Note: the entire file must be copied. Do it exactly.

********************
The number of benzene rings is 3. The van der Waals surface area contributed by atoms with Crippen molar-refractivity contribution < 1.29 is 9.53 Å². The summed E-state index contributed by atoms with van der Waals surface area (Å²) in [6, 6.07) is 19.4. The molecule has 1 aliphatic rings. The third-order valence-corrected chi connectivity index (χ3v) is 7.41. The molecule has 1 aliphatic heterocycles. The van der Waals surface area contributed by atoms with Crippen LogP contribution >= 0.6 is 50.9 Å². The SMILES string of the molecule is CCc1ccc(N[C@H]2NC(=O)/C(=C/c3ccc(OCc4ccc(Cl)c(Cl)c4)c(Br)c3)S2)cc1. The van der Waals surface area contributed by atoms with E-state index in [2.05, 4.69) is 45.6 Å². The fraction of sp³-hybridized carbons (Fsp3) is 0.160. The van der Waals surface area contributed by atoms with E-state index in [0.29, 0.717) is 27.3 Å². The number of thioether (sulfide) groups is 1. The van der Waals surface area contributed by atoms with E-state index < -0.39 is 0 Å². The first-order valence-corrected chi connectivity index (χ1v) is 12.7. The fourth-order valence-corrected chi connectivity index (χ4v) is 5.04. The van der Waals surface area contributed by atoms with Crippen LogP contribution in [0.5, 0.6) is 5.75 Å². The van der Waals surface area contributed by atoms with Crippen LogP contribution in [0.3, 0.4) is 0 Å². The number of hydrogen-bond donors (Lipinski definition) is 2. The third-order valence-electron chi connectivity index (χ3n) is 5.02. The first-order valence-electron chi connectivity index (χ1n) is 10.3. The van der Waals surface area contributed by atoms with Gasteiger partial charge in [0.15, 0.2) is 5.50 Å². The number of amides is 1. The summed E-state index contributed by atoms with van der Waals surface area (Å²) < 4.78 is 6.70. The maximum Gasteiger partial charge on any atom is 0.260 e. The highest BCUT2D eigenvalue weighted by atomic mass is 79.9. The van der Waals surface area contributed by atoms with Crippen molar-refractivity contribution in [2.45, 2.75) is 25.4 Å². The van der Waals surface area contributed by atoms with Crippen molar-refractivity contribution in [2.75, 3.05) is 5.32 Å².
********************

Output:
The number of benzene rings is 3. The van der Waals surface area contributed by atoms with Crippen molar-refractivity contribution < 1.29 is 9.53 Å². The summed E-state index contributed by atoms with van der Waals surface area (Å²) in [6, 6.07) is 19.4. The molecule has 1 aliphatic rings. The third-order valence-corrected chi connectivity index (χ3v) is 7.41. The molecule has 1 aliphatic heterocycles. The van der Waals surface area contributed by atoms with Crippen LogP contribution >= 0.6 is 50.9 Å². The SMILES string of the molecule is CCc1ccc(N[C@H]2NC(=O)/C(=C/c3ccc(OCc4ccc(Cl)c(Cl)c4)c(Br)c3)S2)cc1. The van der Waals surface area contributed by atoms with E-state index in [2.05, 4.69) is 45.6 Å². The fraction of sp³-hybridized carbons (Fsp3) is 0.160. The van der Waals surface area contributed by atoms with E-state index in [0.29, 0.717) is 27.3 Å². The number of thioether (sulfide) groups is 1. The van der Waals surface area contributed by atoms with E-state index < -0.39 is 0 Å². The first-order valence-corrected chi connectivity index (χ1v) is 12.7. The fourth-order valence-corrected chi connectivity index (χ4v) is 5.04. The van der Waals surface area contributed by atoms with Crippen LogP contribution in [0.5, 0.6) is 5.75 Å². The van der Waals surface area contributed by atoms with Crippen LogP contribution in [0.3, 0.4) is 0 Å². The number of hydrogen-bond donors (Lipinski definition) is 2. The third-order valence-electron chi connectivity index (χ3n) is 5.02. The first-order valence-electron chi connectivity index (χ1n) is 10.3. The van der Waals surface area contributed by atoms with Gasteiger partial charge in [0.15, 0.2) is 5.50 Å². The number of amides is 1. The summed E-state index contributed by atoms with van der Waals surface area (Å²) < 4.78 is 6.70. The maximum Gasteiger partial charge on any atom is 0.260 e. The highest BCUT2D eigenvalue weighted by atomic mass is 79.9. The van der Waals surface area contributed by atoms with Crippen molar-refractivity contribution in [2.45, 2.75) is 25.4 Å². The van der Waals surface area contributed by atoms with Crippen molar-refractivity contribution in [2.75, 3.05) is 5.32 Å².